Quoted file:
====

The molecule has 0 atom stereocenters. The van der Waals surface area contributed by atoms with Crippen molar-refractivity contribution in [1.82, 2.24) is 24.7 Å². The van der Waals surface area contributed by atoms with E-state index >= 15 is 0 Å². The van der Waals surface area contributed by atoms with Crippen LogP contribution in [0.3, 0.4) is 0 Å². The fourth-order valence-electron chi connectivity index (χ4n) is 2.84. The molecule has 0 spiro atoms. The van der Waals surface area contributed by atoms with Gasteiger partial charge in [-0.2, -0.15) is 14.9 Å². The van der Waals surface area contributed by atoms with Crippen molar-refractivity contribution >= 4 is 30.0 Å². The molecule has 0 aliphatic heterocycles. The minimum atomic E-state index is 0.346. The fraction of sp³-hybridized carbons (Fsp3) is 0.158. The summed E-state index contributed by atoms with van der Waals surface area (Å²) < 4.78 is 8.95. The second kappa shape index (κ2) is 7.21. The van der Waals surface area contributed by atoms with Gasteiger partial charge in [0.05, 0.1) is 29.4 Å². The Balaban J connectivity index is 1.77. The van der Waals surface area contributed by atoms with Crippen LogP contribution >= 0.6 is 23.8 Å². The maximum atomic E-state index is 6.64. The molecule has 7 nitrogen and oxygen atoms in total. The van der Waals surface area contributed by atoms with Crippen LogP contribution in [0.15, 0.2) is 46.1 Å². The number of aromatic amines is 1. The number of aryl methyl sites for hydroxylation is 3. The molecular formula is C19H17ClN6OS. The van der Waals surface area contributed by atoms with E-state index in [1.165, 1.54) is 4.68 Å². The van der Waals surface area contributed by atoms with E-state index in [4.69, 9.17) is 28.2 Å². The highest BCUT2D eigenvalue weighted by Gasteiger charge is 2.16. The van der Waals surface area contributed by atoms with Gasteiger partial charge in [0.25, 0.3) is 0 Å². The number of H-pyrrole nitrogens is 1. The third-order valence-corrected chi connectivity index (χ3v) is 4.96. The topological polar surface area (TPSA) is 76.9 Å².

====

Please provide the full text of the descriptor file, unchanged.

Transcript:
The molecule has 0 atom stereocenters. The van der Waals surface area contributed by atoms with Crippen molar-refractivity contribution in [1.82, 2.24) is 24.7 Å². The van der Waals surface area contributed by atoms with E-state index >= 15 is 0 Å². The van der Waals surface area contributed by atoms with Crippen LogP contribution in [0.3, 0.4) is 0 Å². The fourth-order valence-electron chi connectivity index (χ4n) is 2.84. The molecule has 0 spiro atoms. The van der Waals surface area contributed by atoms with Gasteiger partial charge in [-0.2, -0.15) is 14.9 Å². The van der Waals surface area contributed by atoms with Crippen molar-refractivity contribution >= 4 is 30.0 Å². The molecule has 0 aliphatic heterocycles. The minimum atomic E-state index is 0.346. The fraction of sp³-hybridized carbons (Fsp3) is 0.158. The summed E-state index contributed by atoms with van der Waals surface area (Å²) < 4.78 is 8.95. The second kappa shape index (κ2) is 7.21. The van der Waals surface area contributed by atoms with Gasteiger partial charge in [0.05, 0.1) is 29.4 Å². The Balaban J connectivity index is 1.77. The van der Waals surface area contributed by atoms with Crippen LogP contribution >= 0.6 is 23.8 Å². The maximum atomic E-state index is 6.64. The molecule has 7 nitrogen and oxygen atoms in total. The van der Waals surface area contributed by atoms with Crippen LogP contribution in [0.15, 0.2) is 46.1 Å². The number of aromatic amines is 1. The number of aryl methyl sites for hydroxylation is 3. The molecular formula is C19H17ClN6OS. The van der Waals surface area contributed by atoms with E-state index in [1.165, 1.54) is 4.68 Å². The van der Waals surface area contributed by atoms with E-state index in [4.69, 9.17) is 28.2 Å². The highest BCUT2D eigenvalue weighted by Gasteiger charge is 2.16. The van der Waals surface area contributed by atoms with Gasteiger partial charge in [0.25, 0.3) is 0 Å². The number of H-pyrrole nitrogens is 1. The third-order valence-corrected chi connectivity index (χ3v) is 4.96. The topological polar surface area (TPSA) is 76.9 Å².